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EUPHER49
02-09-2005, 23:51
I got into Ham radio after a long hiatus and didn't have the money to buy a commercial appliance. I went to work and built my own 40m transciever and made many contacts with it. It was loads of fun to engineer and build and my first contact with it is still a treasure in my memories. I made a XCVR, power supply, transmatch, and balun.

Has any one else made their own equipment?

GSD17
02-10-2005, 16:53
Not yet....

00Buck
02-13-2005, 00:26
I always seem to come up a few parts short of the complete project. I did pick up Elekraft K1 last year and had a great time building it. I have to hand it to you it is quite an accomplishment. Some day maybe I can get organized enough to get all the parts together. With the internet you can probably scrounge everything you need these days. Hopefully I will run into you on 40 some day.

burfurd
03-01-2005, 18:49
Actually, I did build my first rig. I was young and at the time had no extra money for 'trivials'. I made a chasis by bending roofing tin over the back steps with a hammer and soldering the corners together. I salvaged most of the parts from old scrap tv chasis thrown away by a tv repair shop in town (carried home on a bicycle). The only parts purchased was a 40 meter tank coil, an 807 final tube with socket, and a crystal. Everything else was scrounged. Had no money for a meter to tune the thing up with so I used a #47 bulb with a loop near the tank coil and tuned for maximum brilliance. No coax either, I used some old telephone cable I found that someone told me was in the vicinity of 70 ohms. Worked over 40 states and several foreign countries with that pile of junk and of course every tv for several blocks. Old memories.

burfurd aka K4WQK

EUPHER49
03-02-2005, 21:31
Burford,

Good deal, I went through the Navy Electronics schools and was weaned on vacuum tubes. I too used to rip apart old TVs and car radios and occasionally got one working again. There is nothing like the smell of a warm chassis.

Tubes are so expensive nowdays, otherwise I might take up a project like yours, but add a bit of harmonic filtering though. hi hi

A note on my HB rig...It only put out a watt and at some point I developed a PS problem and hence, some chirp. I was chatting with a fellow in Ohio, who had been a ham since 1924 and he gave me a RST599. During that same QSO, an OO in South Carolina heard me and saw fit so send me a "green card." My first thought wasn't the chirp, but rather, "I made it all the way to SC on 1W??"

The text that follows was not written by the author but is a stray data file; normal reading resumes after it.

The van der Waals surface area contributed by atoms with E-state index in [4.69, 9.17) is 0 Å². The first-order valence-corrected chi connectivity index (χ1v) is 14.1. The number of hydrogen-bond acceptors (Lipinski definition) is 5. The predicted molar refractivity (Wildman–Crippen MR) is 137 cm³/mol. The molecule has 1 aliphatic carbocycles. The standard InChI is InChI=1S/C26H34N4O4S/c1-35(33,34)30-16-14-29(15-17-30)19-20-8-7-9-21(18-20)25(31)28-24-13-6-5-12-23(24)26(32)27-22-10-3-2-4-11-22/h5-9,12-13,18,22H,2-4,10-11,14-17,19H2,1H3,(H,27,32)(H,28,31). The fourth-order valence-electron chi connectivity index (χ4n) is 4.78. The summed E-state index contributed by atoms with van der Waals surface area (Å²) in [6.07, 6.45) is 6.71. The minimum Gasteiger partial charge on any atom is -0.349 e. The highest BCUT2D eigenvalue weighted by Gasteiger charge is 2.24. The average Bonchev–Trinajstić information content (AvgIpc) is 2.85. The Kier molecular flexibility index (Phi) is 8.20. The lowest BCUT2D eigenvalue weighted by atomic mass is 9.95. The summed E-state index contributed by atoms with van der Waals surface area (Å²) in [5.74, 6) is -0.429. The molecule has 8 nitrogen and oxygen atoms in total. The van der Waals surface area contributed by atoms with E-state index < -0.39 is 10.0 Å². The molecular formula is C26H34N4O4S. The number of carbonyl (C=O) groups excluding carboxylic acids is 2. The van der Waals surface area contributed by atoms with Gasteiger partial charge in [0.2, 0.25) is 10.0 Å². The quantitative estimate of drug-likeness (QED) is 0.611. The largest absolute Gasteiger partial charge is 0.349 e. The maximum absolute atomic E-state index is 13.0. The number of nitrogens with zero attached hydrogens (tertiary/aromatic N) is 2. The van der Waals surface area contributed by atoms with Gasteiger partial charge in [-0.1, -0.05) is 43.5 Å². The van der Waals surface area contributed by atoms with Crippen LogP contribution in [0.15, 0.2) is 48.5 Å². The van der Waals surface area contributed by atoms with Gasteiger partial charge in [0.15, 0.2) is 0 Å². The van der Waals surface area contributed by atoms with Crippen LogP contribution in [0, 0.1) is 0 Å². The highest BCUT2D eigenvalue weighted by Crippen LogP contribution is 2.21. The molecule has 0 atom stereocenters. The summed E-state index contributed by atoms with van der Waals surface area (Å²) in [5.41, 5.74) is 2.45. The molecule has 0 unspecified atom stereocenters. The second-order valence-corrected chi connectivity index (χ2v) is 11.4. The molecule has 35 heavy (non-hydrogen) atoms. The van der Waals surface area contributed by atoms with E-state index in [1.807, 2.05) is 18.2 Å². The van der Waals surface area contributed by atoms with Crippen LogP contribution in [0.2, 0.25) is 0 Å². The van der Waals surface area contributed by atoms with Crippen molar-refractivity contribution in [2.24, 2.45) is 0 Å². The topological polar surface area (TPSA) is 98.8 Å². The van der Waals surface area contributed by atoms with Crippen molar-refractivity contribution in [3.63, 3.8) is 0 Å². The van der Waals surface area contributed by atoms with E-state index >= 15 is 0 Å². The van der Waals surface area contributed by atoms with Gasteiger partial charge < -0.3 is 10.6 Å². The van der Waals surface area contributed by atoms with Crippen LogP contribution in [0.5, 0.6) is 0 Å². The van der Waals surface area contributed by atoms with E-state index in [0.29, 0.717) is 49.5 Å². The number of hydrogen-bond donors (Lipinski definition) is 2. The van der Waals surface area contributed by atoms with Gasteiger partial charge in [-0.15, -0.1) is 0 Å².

Go figure...

lymph
03-03-2005, 09:17
I built an SST-20 from Wilderness radio. Very nice and an easy kit.

I sold it, though. Wish I hadn't.

burfurd
03-03-2005, 17:32
It's not that difficult to work the world on 1 watt. I have operated some QRP and have worked Antartica, Australia, New Zealand, Europe, and Asia multiple times on less than 2 watts on SSB. CW should be easier to do than on SSB. You just have to pick the correct frequency and time and watch the band openings.

Forgot to mention but the first contact I made with the homebrew rig mentioned in above post, a guy answered my CQ, I panicked, shut down the rig and ran! I have been a ham since back in 1958 or 1959....forgot which, would have to look it up.


burfurd

EUPHER49
03-05-2005, 00:46
Originally posted by burfurd

Forgot to mention but the first contact I made with the homebrew rig mentioned in above post, a guy answered my CQ, I panicked, shut down the rig and ran!

burfurd

My first contact (CW) I was shivering in my boots. I remember my first "big league" traffic net QNI, I had to pass a piece of traffic that I received at 10 WPM on a training net, and checked into this net that was running at about 25 WPM, I did get the traffic passed, but had to retake the shower I took an hour before. Now they're a piece of cake, but I'll never forget the first one. Kinda like your first piece of...never mind....